Which reminds me -- there was a scene where some superior officer was busting his balls. The guy was antagonistic and sarcastic, calling James a wild man (another big name actor, but I can't remember who). But he never reprimanded James directly. And he never made another appearance (or if he did, it had no lasting impact on me). This relationship should have been developed or left out -- it was rife with potential and became a minor source of disappointment.

365 Days Left With Bravo Company
The story outcome was Success, if we agree that the Goal was to survive in Iraq for your deployment.  This was the feel I got every time "365 Days Left With Bravo Company, 2 Days Left with Bravo Company," etc. came up. Clearly, this was a timelock.   mentioned earlier that the story felt slow. I think in part this had to do with the timelock not being set soon enough and with it not progressing at a regular pace. The "days left" screen text didn't have as progressive a feel as I'd hope. You can tell it's a timelock because the story comes to an end very soon after the time runs out (and by the nod to the future by presenting a "new story" snippet with "365 Days Left with Tango Company" -- or whatever company it was -- at the end).

This could also clearly account for the slowness I felt . The story -- while ostensibly a timelock -- feels more like an optionlock -- although I'd have to guess at what it might've been for this movie.  (How many ways can you disarm a bomb?)

Stuck in a Bad Situation
In this movie, you get the feel that you're one of these guys stuck in a crappy situation and if you just make it through... well, that's it, isn't it? If you can just get through. That's why this story strikes me as an OS Situation Throughline. You just want to survive the disaster, you just want to not become a victim of the Slasher.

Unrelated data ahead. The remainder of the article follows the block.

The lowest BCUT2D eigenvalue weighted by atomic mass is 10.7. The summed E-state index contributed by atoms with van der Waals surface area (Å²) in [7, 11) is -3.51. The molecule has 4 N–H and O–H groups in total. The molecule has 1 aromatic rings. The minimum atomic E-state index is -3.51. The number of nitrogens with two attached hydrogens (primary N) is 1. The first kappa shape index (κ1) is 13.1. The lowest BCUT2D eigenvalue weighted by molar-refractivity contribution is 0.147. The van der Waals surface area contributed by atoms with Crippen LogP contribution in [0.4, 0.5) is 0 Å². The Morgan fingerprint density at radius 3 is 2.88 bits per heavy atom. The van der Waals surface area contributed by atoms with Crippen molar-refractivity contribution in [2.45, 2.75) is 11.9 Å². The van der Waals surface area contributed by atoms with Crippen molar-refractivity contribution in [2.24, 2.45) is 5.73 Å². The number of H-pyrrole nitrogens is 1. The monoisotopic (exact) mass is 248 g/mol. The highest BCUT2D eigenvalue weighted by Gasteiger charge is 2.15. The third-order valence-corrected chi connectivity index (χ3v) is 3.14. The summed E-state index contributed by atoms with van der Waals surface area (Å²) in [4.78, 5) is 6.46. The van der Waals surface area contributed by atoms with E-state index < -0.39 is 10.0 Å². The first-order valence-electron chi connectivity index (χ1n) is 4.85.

And the feeling was that all the characters were potential victims -- at any time (they emphasized this by bringing in the big name actors and capping them or blowing them up quick) you could be a goner and you had very little control over it. The two guys who got blown up and blasted (Guy Pierce and Ray Fiennes) were extremely competent. They were well trained, practical go-getters. Didn't make a damn bit of difference. Eldridge, the emotional rookie, survives; these experts don't. The scene with Fiennes also felt somewhat tacked on and I'm not clear on its purpose. Actually, I take that back. It had a few purposes -- Eldrige takes a shot (which he didn't before) -- saving them all from being shot in the back. James and Sergeant's (name?) relationship is developed as they sit sniping people.  But why was Fiennes and crew necessary for this scene? Answer: it wasn't.

Not Perfect, but Awesome
While I've heard rumblings of Oscar nominations and Academy Awards, I'm going to hedge my bets here. While the Hurt Locker was a good movie, it didn't live up to it's potential. The fact that it was focused on our soldiers in Iraq may, for political reasons, help it bring home a trophy or at least a few awards.

A Thank You
To all of the soldiers out there -- Thank you.  I don't envy your job -- I can only imagine how difficult it must be -- I've interviewed hundreds of soldiers and listened to their stories -- and I, for one, appreciate what you're doing.